Where the gameplay is concerned, Far Cry 6 delivers the same brand of open world mayhem that the series is known for, and though it does it within a familiar structure, smart design choices elevate that structure to new heights. You’re still unleashing chaos in explosive firefights, zipping through the open world in vehicles or with your wingsuit, dismantling an oppressive regime by slowly clearing checkpoints and forts of enemies to loosen their hold. But on top of that tried-and-true foundation, Far Cry 6 builds blocks that together end up delivering what feels like a more complete and enjoyable experience.
“This series is always at its best when it immerses players in its worlds and brings them face-to-face with the cruelty of its magnetic villains, and though it has veered away from that to some extent in recent years, Far Cry 6 brings that side of it back into full focus. It tells an engaging story throughout, and excels in several areas.”
Yara, for starters, is easily the best and most immersive setting in a Far Cry game to date. It’s large and varied, and while your typical Far Cry jungles and wildlands are here in abundance, there’s also an unprecedented emphasis on urban environments and civilization. There’s a lot more life and variety in Yara than there has been in past Far Cry settings, which makes exploring it a more rewarding experience.
As you do more activities that disrupt Castillo’s regime, your Heat level begins to rise, but unlike the fleeting bursts of activity of the Wanted systems in most games, Far Cry 6’s Heat levels are a more gradual and constant climb that span long stretches. Across these stretches, the more your notoriety grows, the harder Castillo’s forces try to take you down, from more capable enemy types and larger reinforcements during fights to armoured vehicles and tanks or even air support. It lends a sense of permanence to the world, as it reacts and gradually pushes back more the more you progress and inflict chaos on your enemies.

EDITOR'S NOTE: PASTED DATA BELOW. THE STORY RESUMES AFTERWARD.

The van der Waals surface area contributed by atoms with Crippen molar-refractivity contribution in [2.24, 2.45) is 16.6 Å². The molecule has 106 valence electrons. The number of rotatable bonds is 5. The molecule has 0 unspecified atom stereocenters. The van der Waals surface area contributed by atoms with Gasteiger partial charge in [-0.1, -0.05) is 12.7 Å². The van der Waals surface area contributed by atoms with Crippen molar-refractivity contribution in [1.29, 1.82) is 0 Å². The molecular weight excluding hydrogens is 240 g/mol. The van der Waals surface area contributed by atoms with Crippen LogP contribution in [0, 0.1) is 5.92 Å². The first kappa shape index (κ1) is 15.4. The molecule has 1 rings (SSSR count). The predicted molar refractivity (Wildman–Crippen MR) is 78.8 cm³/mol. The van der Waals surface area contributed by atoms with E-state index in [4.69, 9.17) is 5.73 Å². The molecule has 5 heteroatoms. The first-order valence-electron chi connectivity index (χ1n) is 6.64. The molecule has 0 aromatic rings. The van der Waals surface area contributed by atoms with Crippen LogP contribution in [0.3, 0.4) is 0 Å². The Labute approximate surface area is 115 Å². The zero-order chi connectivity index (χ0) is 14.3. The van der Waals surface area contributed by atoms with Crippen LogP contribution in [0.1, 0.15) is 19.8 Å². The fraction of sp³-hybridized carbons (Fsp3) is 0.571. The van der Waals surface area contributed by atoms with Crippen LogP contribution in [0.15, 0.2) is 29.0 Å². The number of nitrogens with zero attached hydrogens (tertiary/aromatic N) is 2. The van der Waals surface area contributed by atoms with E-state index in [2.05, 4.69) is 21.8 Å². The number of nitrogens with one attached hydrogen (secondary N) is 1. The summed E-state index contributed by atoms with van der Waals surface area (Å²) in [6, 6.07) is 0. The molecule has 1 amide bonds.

And it pushes back in other ways as well. Combat, for instance, feels more deliberate and tactical than in previous Far Cry games, thanks to a greater emphasis on enemy variety. From snipers and armoured foes and soldiers carrying heavy weapons to medics who can revive downed enemies and foes who spray poisonous fumes at you and more, the game throws a lot of different enemy types at you in any given scenario. Enemies also make much better use of vehicles, while certain bullet types are also more effective against certain enemies. You can always go for the head and kill an enemy with one shot, but you’ll often find them wearing protective gear to make things trickier for you. There’s always a lot to think about in most firefights, and rushing in guns blazing is almost always a bad idea. Planning out your moves and methodically executing your plan – or scrambling to improvise on the fly when everything goes south – always remains fun and appropriately challenging. That’s not to say things are perfect – enemy AI in particular can be wildly inconsistent at times, especially during stealth – but the pros far outweigh the cons here.
“There’s always a lot to think about in most firefights, and rushing in guns blazing is almost always a bad idea. Planning out your moves and methodically executing your plan – or scrambling to improvise on the fly when everything goes south – always remains fun and appropriately challenging.”